Molly Fox's Birthday

It's the summer solstice, the longest day of the year, and Molly Fox is turning 40. Or is it 38? No one seems to know, not even the narrator of Molly Fox's Birthday, the sharp and charming seventh novel by the Irish writer Deirdre Madden. Despite being one of Molly's dearest friends, the narrator, a successful playwright whose name we never learn, seems to know precious little about her pal.

 

Molly is a brilliant actress with a voice so striking "when she says snow you feel a soft cold…and when she says ice you feel a different kind of cold, biting and sharp, and what you see is glassy and opaque." She's in New York for her birthday, and has loaned the narrator her Dublin home. Instead of working on a new play as planned, however, the narrator putters around the house and village. She thinks about Molly and their mutual friends, including Andrew, a scholarly nerd in college who now hosts TV specials about the arts.

 

The novel takes place on a single summer's day in which the most dramatic moments  include a shattered pitcher, a flying champagne cork, and an unwelcome gift. It's in the narrator's remembrances that the real drama unfolds: there, we're treated to a rich and textured world of family secrets and fumbled friendships set against pivotal moments in Ireland's explosive past.

 

If the narrator knows little of Molly, she seems even more clueless about herself. What's most surprising, though, is how Madden -- one of the most gifted writers you've probably never heard of -- has managed to escape the notice of most American readers.  Molly Fox's Birthday should go a long way toward making that change.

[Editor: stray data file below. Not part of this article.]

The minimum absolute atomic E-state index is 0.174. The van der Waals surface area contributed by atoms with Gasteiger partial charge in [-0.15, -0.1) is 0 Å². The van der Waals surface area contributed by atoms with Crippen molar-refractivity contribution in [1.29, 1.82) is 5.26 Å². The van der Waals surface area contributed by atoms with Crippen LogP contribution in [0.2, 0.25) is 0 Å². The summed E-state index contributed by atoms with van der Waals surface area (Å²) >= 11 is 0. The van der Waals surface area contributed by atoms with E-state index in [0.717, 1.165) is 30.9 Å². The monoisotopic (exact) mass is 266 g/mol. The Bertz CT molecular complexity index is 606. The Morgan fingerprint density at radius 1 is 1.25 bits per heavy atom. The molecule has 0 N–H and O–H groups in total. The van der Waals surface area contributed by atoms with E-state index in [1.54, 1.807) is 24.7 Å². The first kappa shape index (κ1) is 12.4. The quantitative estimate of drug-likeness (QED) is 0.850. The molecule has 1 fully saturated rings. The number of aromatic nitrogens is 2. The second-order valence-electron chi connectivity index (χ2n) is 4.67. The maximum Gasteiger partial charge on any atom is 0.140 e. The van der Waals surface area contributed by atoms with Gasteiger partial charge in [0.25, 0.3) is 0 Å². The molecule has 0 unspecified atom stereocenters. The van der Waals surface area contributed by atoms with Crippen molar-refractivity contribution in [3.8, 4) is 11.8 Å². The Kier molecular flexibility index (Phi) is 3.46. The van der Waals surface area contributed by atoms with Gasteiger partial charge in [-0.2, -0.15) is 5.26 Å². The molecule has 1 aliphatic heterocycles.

April 19: "What you see first, after the starting gun's crack, is a column of bobbing runners, thousands of them, surging downhill..."

Donna Tartt's The Goldfinch is the winner of the 2014 Pulitzer Prize for Fiction. James Parker calls this Dickensian coming-of-age novel "an enveloping…

advertisement
Books, CDs, DVDs to know about now
Poems That Make Grown Men Cry

And women too.  Luminaries from Colin Firth to Nick Cave and Jonathan Franzen chose the poems that bring them to tears, and the result is a stunning collection of poignant verse from writers like Auden, Whitman, Bishop, Larkin, Neruda and many others.  Warning: choking-up hazard.

The King of Pain

Trapped beneath his entertainment system, reality TV mastermind Rick Salter reflects on his life and tries to piece together the events of the previous evening. Seth Kaufman’s romp is an outrageous meditation on pain and entertainment in a deranged world in which the two are often interchangeable.

The Good Inn

Frank Black, frontman for the Pixies, has written a transgressive historical fiction with shades of Thomas Pynchon (focused as it is on the history of explosives and cinematic pornography), all set in a hallucinatory Edwardian Europe.